Pregnancy

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Pregnant Women Have Higher Risk Of Severe Illness & Death From COVID-19, Report Finds

A new report from the U.S. Centers for Disease Control and Prevention (CDC) has found pregnant women with COVID-19 have an increased risk of death and severe illness. While women's overall risk of experiencing severe COVID-19 outcomes is low, a CDC report published Monday revealed pregnant women with symptomatic COVID-19 have a greater risk of requiring ventilation, intensive care, and lung support than non-pregnant women who contract the virus.

"An MMWR study suggests that pregnant women are at increased risk for severe illness from COVID-19," the CDC said in a recent press release. "The study found that pregnant women are more likely to be admitted to the intensive care unit (ICU), receive invasive ventilation and extracorporeal membrane oxygenation, and are at increased risk of death compared to non-pregnant women."

In the CDC's study, researchers analyzed the health data for more than than 409,000 women aged 15 to 44 who were confirmed to have symptomatic cases of COVID-19. Of those women, some 23,434 were reported to have been pregnant while ill. What researchers found was that pregnant women with symptomatic COVID-19 were nearly four times as likely to need invasive ventilation compared to non-pregnant women of the same age. Pregnant women were also found to be twice as likely to die from COVID-19 than non-pregnant women.

But the study also found racial disparities. For example, pregnant Asian and Native Hawaiian/Pacific Islander women had a disproportionately greater risk for needing to be admitted to the ICU as a result of COVID-19. Additionally, pregnant Hispanic women were found to have a disproportionate risk for contracting COVID-19 and non-Hispanic Black women, pregnant or not, had a higher COVID-19-related death rate.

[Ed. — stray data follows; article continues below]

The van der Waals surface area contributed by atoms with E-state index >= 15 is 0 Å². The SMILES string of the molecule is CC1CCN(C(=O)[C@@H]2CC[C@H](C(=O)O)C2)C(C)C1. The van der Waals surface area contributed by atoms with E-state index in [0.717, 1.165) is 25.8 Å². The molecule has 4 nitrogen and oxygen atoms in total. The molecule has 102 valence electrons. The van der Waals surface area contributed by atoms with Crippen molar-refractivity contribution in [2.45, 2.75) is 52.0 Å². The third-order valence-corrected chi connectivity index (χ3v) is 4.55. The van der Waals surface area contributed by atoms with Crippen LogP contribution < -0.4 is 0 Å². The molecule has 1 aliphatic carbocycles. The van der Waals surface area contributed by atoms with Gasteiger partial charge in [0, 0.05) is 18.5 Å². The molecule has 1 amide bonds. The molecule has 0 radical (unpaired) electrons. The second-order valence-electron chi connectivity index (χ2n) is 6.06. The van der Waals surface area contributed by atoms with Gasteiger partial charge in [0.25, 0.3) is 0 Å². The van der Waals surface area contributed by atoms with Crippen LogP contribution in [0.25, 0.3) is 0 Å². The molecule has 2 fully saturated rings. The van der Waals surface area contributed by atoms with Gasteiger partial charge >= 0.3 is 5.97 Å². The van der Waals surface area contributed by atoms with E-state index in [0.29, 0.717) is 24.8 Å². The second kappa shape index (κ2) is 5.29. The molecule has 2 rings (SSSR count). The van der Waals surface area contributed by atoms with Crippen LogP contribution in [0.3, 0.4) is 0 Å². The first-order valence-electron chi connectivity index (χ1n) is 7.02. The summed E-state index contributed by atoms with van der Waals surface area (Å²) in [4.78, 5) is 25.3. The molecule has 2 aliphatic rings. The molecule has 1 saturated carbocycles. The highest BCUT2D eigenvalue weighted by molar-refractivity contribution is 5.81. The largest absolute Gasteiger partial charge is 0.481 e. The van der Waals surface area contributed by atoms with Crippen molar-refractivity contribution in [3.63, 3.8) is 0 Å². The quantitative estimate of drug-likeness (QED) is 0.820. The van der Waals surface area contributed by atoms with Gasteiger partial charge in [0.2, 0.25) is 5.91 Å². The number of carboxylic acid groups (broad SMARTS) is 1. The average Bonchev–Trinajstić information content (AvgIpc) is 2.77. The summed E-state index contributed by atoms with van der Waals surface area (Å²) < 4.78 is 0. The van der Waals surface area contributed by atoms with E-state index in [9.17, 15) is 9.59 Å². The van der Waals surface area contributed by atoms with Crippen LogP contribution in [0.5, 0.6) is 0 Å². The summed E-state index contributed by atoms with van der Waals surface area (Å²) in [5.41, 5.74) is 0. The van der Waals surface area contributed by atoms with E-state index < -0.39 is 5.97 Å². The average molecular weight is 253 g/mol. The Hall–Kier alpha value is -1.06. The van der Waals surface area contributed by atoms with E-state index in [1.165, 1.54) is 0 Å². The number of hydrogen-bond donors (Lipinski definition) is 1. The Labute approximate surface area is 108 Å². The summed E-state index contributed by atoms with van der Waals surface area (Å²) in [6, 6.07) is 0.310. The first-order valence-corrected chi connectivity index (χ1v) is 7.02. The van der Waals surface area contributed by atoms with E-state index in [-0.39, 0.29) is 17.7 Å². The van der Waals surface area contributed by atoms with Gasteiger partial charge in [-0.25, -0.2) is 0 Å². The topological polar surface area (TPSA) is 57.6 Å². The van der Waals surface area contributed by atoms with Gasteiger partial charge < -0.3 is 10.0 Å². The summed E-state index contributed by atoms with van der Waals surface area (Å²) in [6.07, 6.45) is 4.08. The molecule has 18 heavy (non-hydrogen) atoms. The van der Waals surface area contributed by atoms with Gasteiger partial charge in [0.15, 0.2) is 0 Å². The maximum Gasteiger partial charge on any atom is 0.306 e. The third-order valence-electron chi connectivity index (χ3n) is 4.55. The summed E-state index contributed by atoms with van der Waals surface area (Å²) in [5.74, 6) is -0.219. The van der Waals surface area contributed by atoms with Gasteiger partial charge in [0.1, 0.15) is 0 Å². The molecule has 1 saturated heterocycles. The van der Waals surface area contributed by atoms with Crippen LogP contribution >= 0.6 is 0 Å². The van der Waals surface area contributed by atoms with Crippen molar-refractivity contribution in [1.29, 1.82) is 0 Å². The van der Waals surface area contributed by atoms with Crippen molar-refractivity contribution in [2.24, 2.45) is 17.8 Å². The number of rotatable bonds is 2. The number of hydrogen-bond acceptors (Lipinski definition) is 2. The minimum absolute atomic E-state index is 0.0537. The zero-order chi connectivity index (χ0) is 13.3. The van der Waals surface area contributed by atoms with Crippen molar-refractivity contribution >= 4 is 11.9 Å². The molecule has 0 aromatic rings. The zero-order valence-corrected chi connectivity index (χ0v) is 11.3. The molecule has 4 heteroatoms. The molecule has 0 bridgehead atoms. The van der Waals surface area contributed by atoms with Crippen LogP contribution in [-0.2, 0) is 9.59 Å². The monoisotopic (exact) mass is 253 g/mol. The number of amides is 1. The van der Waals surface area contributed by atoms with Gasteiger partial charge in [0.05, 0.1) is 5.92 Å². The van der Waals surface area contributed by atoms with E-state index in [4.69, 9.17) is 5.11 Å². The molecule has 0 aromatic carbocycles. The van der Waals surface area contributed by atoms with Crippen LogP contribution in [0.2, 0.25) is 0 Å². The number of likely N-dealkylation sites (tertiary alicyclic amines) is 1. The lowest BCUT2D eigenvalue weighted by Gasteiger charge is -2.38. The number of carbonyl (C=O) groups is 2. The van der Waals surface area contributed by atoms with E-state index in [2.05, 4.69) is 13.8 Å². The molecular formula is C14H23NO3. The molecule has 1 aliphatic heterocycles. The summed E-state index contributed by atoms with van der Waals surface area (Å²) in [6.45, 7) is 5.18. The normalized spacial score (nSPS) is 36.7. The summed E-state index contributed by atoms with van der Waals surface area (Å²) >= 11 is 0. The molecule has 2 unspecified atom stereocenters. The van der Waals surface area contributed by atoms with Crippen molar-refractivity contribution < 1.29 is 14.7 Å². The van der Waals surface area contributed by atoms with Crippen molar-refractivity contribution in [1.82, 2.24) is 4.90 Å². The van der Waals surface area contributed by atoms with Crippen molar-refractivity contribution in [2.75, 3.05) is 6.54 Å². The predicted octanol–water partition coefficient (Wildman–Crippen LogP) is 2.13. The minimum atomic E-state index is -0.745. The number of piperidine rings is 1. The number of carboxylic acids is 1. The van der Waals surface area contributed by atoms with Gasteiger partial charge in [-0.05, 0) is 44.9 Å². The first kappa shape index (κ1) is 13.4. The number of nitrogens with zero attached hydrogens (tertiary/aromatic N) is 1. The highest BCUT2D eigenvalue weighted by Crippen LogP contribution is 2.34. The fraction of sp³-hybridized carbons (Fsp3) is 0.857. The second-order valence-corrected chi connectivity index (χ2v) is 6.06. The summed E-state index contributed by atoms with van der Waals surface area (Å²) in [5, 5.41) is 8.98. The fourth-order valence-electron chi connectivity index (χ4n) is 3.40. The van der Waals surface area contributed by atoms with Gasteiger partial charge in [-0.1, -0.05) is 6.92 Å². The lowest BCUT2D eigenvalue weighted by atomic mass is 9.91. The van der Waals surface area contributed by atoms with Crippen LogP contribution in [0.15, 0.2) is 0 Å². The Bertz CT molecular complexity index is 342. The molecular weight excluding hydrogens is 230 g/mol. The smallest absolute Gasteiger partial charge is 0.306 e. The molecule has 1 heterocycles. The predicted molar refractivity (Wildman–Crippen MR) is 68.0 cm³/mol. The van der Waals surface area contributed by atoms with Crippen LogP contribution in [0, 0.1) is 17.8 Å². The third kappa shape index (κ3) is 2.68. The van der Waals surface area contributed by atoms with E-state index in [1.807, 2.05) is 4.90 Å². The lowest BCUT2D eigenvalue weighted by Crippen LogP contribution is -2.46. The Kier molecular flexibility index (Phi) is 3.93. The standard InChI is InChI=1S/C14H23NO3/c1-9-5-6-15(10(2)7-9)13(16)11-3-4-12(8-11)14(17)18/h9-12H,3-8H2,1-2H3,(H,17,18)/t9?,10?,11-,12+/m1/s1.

As a result of the study, the CDC will now caution that pregnant women are at an increased risk for experiencing severe illness as a result of COVID-19, one of the study's authors told The New York Times. According to the paper, the CDC had previously said pregnant women "might be" at increased risk.

COVID-19 may also increase a pregnant person's risk of preterm birth, according to a separate CDC study also published Monday. In analyzing the health data of more than 3,900 infants born to women with COVID-19, 12.9% were reported to have been born preterm, before the 37th week of pregnancy. The estimated national preterm birth average is 10.2%, according to the CDC.

While more research is needed, the findings from both CDC reports suggest pregnant people should be strict about following all recommended health and safety measures to ensure they are as protected as possible against COVID-19, including frequent hand washing, social distancing, and wearing a face covering when they have to go out.

If you think you’re showing symptoms of coronavirus, which include fever, shortness of breath, and cough, call your doctor before going to get tested. If you’re anxious about the virus’s spread in your community, visit the CDC for up-to-date information and resources, or seek out mental health support. You can find all of Romper’s parents + coronavirus coverage here.